I had to take time off from quilting to make a bag.
Mom and I found this fabric in Sioux Falls last year when shopping. LOVED it but wasn’t quite sure what I was going to do with it.
While at Heirloom Creations, in Sioux Falls, I saw this bag made up. It was the perfect size to replace one of mine that has seen better days. It’s large – but it’s great for taking to quilt group (if you belong to one!) or to take around town when you’re making several stops. I’m even thinking it might be a good travel bag instead of my backpack. MUCH lighter, for sure.
The directions were wonderful. High marks given. The only changes I made were to add 2 magnetic snaps to the top and to add a stronger support for the bottom.
For the bottom, I took a rubber garden knee pad and cut it to size. It’s about 3/4-1″ deep. Then I covered it with matching fabric and popped it in the bottom. I have used wood supports and cardboard supports in the past but I figure this will be even better because it won’t pick up moisture. And, if I need to wash the bag – it’s easy to pop the support out.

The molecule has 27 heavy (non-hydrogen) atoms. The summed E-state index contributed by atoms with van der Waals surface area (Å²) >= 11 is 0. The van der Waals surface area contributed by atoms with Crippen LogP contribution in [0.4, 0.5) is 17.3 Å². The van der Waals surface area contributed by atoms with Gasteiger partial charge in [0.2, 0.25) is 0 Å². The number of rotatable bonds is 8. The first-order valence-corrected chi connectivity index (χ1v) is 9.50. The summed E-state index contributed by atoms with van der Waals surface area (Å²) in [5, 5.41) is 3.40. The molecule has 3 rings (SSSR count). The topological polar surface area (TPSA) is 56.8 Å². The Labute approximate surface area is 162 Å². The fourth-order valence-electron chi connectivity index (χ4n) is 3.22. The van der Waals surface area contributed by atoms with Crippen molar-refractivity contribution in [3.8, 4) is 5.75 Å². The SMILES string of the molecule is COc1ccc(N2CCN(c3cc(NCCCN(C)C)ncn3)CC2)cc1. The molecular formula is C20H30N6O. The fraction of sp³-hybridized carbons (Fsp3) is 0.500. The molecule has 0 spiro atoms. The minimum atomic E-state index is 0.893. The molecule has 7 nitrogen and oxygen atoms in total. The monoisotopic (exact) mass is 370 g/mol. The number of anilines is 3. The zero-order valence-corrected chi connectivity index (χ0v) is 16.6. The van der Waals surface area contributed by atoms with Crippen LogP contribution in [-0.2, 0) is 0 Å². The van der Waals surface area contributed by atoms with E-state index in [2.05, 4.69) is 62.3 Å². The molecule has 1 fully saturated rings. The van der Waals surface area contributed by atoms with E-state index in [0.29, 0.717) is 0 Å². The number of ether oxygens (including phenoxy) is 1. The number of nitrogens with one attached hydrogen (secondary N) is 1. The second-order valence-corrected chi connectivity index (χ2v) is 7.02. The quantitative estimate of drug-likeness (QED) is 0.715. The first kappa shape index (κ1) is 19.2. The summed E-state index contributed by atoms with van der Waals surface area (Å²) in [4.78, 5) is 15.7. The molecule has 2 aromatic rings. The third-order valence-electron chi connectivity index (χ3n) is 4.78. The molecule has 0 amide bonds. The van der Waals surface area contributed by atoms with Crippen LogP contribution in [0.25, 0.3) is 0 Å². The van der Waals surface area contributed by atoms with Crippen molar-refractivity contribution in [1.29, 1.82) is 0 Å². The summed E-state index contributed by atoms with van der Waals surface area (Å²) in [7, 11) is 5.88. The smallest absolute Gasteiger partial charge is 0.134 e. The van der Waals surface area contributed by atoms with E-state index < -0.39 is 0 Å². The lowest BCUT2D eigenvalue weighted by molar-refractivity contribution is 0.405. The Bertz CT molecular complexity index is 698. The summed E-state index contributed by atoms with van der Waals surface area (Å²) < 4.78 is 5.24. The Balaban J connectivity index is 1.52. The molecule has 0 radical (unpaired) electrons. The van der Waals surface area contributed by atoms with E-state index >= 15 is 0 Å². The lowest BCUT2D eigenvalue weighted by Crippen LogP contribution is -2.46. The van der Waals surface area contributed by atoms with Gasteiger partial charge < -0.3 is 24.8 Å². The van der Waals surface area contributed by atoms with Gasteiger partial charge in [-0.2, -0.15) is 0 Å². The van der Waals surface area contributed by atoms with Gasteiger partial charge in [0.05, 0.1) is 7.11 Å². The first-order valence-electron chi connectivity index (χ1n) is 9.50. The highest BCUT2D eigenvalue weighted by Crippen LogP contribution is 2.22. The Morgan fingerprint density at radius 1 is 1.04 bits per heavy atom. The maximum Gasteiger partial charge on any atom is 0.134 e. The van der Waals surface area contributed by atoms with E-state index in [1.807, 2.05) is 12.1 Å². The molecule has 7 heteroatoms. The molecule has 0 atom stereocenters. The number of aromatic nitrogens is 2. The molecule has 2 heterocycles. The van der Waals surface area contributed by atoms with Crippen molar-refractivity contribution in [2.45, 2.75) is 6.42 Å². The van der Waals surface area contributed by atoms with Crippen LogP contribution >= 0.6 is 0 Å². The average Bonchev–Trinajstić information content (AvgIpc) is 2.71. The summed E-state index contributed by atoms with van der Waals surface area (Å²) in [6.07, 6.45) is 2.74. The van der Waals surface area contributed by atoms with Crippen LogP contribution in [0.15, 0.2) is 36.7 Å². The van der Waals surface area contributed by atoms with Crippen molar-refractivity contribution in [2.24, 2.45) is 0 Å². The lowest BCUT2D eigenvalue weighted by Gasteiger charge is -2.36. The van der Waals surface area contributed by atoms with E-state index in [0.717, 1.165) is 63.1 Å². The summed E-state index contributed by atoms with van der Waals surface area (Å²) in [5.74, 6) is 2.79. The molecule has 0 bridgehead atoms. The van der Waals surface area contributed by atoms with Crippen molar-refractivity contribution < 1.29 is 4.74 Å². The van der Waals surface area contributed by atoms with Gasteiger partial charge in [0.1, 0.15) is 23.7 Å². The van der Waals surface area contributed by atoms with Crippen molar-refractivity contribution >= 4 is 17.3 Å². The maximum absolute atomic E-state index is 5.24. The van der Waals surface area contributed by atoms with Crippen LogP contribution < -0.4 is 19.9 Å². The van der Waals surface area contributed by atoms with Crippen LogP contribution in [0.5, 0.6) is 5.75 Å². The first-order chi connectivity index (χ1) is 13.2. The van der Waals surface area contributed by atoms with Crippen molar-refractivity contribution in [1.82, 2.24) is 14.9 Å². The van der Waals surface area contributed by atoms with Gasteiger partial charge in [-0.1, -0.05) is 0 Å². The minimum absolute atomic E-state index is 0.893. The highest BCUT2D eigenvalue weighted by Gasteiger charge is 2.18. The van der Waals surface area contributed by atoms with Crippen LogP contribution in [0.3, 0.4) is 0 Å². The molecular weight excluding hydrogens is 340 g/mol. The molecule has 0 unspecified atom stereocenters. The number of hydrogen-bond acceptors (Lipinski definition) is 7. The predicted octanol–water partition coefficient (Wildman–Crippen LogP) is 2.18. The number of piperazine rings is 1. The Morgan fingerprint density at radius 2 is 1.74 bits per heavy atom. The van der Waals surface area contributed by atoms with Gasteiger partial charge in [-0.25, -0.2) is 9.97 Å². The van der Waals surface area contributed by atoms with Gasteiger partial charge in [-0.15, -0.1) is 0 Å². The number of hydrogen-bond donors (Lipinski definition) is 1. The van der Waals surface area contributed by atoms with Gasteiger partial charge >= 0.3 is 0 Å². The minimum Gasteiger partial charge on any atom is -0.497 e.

Since I had enough fabric left over, and the thread still on the machine, I whipped up this little zippered pouch using the youtube video that Ms. A had sent me. It’s from the Missouri Star Quilt gal – Jenny Doan. SO quick and easy and looks so nice. I’ll certainly be making more of these. This company could keep you busy for a lifetime. Amazing amount of **FREE** information about quilting and crafting on their youtube site.
Now…..back to quilting. I’m still sewing Japanese crumbs together for the border on my hexagon quilt top. I’m combining traditional and liberated styles into this quilt. I also have a left over piece of New York Beauty border that might make its way into this border.
The other quilt top I’m hot on the heels of finishing is my 100-patch block quilt. I have the center pieced and now I’m working on the border. Wool tongues with button-hole-stitched circles. I’m hoping to do the button hole stitching by machine. The circles were my first foray into wool dyeing. I’m quite pleased with the process and results – I’ll write about that another time.